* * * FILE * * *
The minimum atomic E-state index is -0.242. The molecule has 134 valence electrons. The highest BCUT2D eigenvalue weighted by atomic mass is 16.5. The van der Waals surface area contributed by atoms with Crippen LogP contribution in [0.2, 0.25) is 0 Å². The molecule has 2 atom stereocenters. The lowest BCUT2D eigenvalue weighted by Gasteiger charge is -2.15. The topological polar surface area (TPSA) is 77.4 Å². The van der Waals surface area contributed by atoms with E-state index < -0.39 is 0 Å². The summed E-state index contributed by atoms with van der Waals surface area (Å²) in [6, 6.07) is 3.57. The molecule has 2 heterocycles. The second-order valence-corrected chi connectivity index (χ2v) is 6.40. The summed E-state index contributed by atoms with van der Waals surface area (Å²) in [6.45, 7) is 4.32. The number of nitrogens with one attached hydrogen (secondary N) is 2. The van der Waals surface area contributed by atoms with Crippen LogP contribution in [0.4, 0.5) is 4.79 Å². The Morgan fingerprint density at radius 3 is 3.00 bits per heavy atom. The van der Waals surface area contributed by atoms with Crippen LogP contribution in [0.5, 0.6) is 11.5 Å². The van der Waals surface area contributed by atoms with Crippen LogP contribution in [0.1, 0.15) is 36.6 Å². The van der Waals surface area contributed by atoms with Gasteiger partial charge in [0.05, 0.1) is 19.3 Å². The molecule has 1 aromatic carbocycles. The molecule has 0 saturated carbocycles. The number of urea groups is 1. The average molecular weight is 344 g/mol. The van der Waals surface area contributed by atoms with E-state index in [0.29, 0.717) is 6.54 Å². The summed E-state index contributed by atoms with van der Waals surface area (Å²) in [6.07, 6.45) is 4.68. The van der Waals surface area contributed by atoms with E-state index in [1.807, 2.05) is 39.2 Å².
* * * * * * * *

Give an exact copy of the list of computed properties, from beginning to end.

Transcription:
The minimum atomic E-state index is -0.242. The molecule has 134 valence electrons. The highest BCUT2D eigenvalue weighted by atomic mass is 16.5. The van der Waals surface area contributed by atoms with Crippen LogP contribution in [0.2, 0.25) is 0 Å². The molecule has 2 atom stereocenters. The lowest BCUT2D eigenvalue weighted by Gasteiger charge is -2.15. The topological polar surface area (TPSA) is 77.4 Å². The van der Waals surface area contributed by atoms with E-state index < -0.39 is 0 Å². The summed E-state index contributed by atoms with van der Waals surface area (Å²) in [6, 6.07) is 3.57. The molecule has 2 heterocycles. The second-order valence-corrected chi connectivity index (χ2v) is 6.40. The summed E-state index contributed by atoms with van der Waals surface area (Å²) in [6.45, 7) is 4.32. The number of nitrogens with one attached hydrogen (secondary N) is 2. The van der Waals surface area contributed by atoms with Crippen LogP contribution in [0.4, 0.5) is 4.79 Å². The Morgan fingerprint density at radius 3 is 3.00 bits per heavy atom. The van der Waals surface area contributed by atoms with Crippen LogP contribution in [0.5, 0.6) is 11.5 Å². The van der Waals surface area contributed by atoms with Crippen LogP contribution in [0.1, 0.15) is 36.6 Å². The van der Waals surface area contributed by atoms with Gasteiger partial charge in [0.05, 0.1) is 19.3 Å². The molecule has 1 aromatic carbocycles. The molecule has 0 saturated carbocycles. The number of urea groups is 1. The average molecular weight is 344 g/mol. The van der Waals surface area contributed by atoms with E-state index in [0.29, 0.717) is 6.54 Å². The summed E-state index contributed by atoms with van der Waals surface area (Å²) in [6.07, 6.45) is 4.68. The van der Waals surface area contributed by atoms with E-state index in [1.807, 2.05) is 39.2 Å².